Indonesia: “Communities in Flames” An International Conference on Community Involvement in Fire Management; 25-28 July 2001, Balikpapan, Indonesia

“Communities in Flames
An International Conference on Community Involvement in Fire Management

25-28 July 2001, Balikpapan, Indonesia


Précis of the Conference Key Points and Next Steps  
Disturbance is present in all natural ecosystems, and management of forests must take into account change created by a variety of agents, including fire induced by humans. Fire is a ubiquitous disturbance factor in both space and time, and it cannot be ignored. However not all fire is harmful. In some cases, fire is essential for forest regeneration; in others it destroys forests and has serious adverse social and economic consequences. It is important to differentiate between harmful and beneficial fires. Local communities are often blamed for harmful forest fires whether they have started them or not. This view tends to encourage fire and forest management authorities to perceive local communities as the problem rather than as part of the solution to mitigating unwanted forest fires. In this recently held international conference entitled Communities in Flames, papers presented from around the world demonstrated that local communities can and do manage fires in many situations and for many different reasons.
Communities in Flames was a first step in collecting more examples of Community Based Fire Management (CBFiM) and raising awareness. The attendance of over 120 people from over 21 countries represents 7 private companies, 19 government agencies, 12 non-government agencies, 13 international level actors, 13 development projects and 9 donors and the discussion and contributions they provided is a strong endorsement of the view that communities can and do play an important role in the management of fires.
However, Communities cannot provide the complete solution to dealing with harmful forest fires. Other stakeholders, including the government and the private sector, must also play a substantial role in forest fire management. In East Kalimantan, where the international conference was held, examples were given of large land clearing fires lit by commercial interests that local communities were ill equipped to extinguish. CBFiM does not mean that communities have the sole responsibility to manage fire on the landscape, but rather should act as one of the critical stakeholders in decision-making processes. In most cases, communities will not be in a position to provide a complete fire management system, but rather should be considered as one factor of a comprehensive approach that involves all major actors including the government and the private sector.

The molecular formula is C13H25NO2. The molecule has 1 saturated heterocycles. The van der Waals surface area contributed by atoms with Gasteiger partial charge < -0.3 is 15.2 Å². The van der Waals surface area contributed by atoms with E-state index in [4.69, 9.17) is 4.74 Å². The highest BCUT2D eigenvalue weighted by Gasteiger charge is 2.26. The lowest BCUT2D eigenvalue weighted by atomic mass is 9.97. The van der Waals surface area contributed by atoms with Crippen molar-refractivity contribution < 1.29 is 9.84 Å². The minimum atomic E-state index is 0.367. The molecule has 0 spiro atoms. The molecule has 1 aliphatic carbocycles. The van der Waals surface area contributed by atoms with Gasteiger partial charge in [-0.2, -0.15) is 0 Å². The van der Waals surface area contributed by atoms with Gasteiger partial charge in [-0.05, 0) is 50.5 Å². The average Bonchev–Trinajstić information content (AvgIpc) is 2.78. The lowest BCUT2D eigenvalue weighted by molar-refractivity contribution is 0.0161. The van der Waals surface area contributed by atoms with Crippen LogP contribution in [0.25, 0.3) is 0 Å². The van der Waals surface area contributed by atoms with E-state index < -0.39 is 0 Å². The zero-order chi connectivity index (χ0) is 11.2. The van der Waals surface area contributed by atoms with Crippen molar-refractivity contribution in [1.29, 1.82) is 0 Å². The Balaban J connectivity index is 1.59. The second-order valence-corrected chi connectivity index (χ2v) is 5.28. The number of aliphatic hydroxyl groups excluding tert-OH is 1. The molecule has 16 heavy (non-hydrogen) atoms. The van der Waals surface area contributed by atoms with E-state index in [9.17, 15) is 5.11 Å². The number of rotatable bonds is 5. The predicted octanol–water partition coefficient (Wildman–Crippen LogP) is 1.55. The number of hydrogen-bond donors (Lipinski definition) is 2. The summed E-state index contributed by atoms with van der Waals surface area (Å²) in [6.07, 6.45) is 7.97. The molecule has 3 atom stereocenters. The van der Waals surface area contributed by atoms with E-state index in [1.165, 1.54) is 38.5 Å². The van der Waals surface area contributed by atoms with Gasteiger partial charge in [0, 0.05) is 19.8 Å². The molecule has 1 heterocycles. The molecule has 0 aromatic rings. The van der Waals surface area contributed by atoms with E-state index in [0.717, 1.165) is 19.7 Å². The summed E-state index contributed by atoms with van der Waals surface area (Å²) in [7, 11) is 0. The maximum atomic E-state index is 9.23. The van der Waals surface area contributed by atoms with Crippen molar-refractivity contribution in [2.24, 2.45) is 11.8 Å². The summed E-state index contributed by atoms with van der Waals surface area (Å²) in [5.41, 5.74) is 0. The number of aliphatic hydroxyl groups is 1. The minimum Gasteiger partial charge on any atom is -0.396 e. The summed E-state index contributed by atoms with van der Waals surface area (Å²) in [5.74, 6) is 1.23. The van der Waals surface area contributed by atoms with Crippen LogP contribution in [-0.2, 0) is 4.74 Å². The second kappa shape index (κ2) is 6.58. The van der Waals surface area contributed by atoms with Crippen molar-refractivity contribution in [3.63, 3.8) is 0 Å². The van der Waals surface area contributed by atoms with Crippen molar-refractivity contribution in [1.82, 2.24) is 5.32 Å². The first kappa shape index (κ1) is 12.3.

Local people are often in the best position to manage or prevent fires. The existence of local information, techniques or traditional knowledge, also referred to as indigenous knowledge, is well documented for many aspects of community activities, such as medicinal plants and non-timber forest products. The impact of fires on a forest, positive or negative, depends on the fire regime that is suitable for the ecology of the forest type under management. People who live in a locality in which fires burn will often know the local conditions and many of the components of this fire regime well. In this international conference, many examples were given of how communities can and do apply this traditional knowledge when they use and manage fires.
    There are many different ways in which communities participate in fire management and many different social and economic incentives for them to do so. In general, when communities have a sense of ownership they are more inclined to take an interest and action in the management of fire. This conference provided a spectrum of examples of incentives and their resultant mobilisation of communities. The conference content provides a sound base for improved understanding of communities and their fire. There is significant diversity represented in these community-based approaches. In order for CBFiM to progress, it must embrace this diversity and draw out similarities from the different community contexts. To better characterise our understanding of community based fire management, further analysis is needed. Outputs from the International Conference Communities in Flames and some related activities include:
o Documents such as the Proceedings of the Conference and potentially an FAO case study series, a booklet for worldwide distribution on CBFiM and fact sheets on CBFiMo A Network based on the participants and other interested people and organisations that attended or were involved currently represents over 25 countries, 7 private companies, 19 government agencies, 12 non-government agencies, 13 international level actors, 13 development projects and 9 donors.Possible next steps include o Communications such as translation of materials into other languages, WebPages and e-mail list serveo A meeting to consider a typology for CBFiM o Establishment of a working group to consider a definition of CBFiMo Presentation of conference findings at ASEAN publications release on August 14th in Jakartao The CBFiM perspective will be presented at a Ministerial Conference on Forest Law Enforcement and Governance being organised by the World Bank in Septembero Release of proceedings later in the year perhaps associated with a Community Based Fire Management activity in a country of the South East Asian Region.   

For more information please contact:

Dr. Peter MOORE
Coordinator Project FireFight South East Asia;

Email- pmoore@cgiar.org
Hand Phone – +62 812 1100 960; 
Fax- +62 251 622 100


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